The costs of maintaining human right-of-way are often invisible until we have to face them head-on.
I killed a dog the other day on the county road near my new house; a black,
mixed-breed male named Coal. He was the second—at least I believe so, for I
never found out what happened to the first. I hit that one in Baja California
in the middle of the night many years ago on an isolated stretch of what was
then a narrow, shoulderless road leading from Tijuana, on the northern Mexican
border, down the spine of the peninsula. If driving through the arid Baja
landscape seemed strange and otherworldly by day, it became altogether underworldly
by night, crowded with fleeting shapes, odd sounds and alien scents. As the
miles clicked by, macabre images from Mexican folk art kept popping into mind.
Open graves, cadavers strumming guitars. Then, suddenly, a canine
form—emaciated, sallow, grim—shot across the headlights. Thud. The station
wagon shuddered as I pulled hard left to keep it on the road. Regaining control
and slowing, I decided not to stop, knowing full well no mortal creature could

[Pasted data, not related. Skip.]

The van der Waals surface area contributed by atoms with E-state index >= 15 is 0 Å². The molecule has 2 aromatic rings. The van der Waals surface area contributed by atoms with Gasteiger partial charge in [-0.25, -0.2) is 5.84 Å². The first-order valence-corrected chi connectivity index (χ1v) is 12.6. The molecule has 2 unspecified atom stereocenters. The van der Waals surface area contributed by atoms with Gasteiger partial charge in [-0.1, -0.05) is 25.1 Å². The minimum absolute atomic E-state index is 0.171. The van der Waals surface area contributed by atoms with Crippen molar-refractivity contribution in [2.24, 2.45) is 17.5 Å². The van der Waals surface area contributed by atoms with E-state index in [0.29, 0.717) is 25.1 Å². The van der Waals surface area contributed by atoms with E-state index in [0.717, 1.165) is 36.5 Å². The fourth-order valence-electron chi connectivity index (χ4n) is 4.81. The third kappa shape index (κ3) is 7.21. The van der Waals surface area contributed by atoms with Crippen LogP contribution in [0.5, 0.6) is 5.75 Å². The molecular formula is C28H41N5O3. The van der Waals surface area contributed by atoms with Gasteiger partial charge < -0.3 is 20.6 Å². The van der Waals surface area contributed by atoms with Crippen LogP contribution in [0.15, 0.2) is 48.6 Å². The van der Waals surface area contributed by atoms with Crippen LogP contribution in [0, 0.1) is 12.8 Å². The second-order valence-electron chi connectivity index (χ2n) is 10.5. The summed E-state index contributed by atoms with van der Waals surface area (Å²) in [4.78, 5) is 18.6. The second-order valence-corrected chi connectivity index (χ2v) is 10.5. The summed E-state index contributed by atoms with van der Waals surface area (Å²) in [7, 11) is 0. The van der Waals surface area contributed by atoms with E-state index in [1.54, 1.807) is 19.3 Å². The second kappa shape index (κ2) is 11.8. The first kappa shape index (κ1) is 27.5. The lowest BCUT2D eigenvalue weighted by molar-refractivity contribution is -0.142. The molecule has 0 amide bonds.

have survived the impact of a fully loaded Chrysler doing, what, about 65.
Asleep in the back, the kids hadn't stirred. Good. It would remain a private
matter between me and the authorities of the night, local deities who I assumed
were used to this sort of thing. I never mentioned to the kids later what had
happened either, afraid, I suppose, that dog death would disquiet them or that
they might see me in a different, more lethal light. I was also surprised by
how quickly and guiltlessly I was able to dismiss the incident, reassuring
myself that I could never have stopped in time and that, anyway, it was
probably a feral dog whose absence would be felt by no other living thing in
this world. Thus absolved, I coaxed the Chrysler back up to cruising speed and
started thinking about huevos rancheros and a tequila sunrise.
Coal, by contrast, met his end in broad daylight amid the most benign,
loving and familiar landscape on earth, both to him and to me. Instead of
yuccas, cacti and century plants, it was oaks, maples and spruce that stretched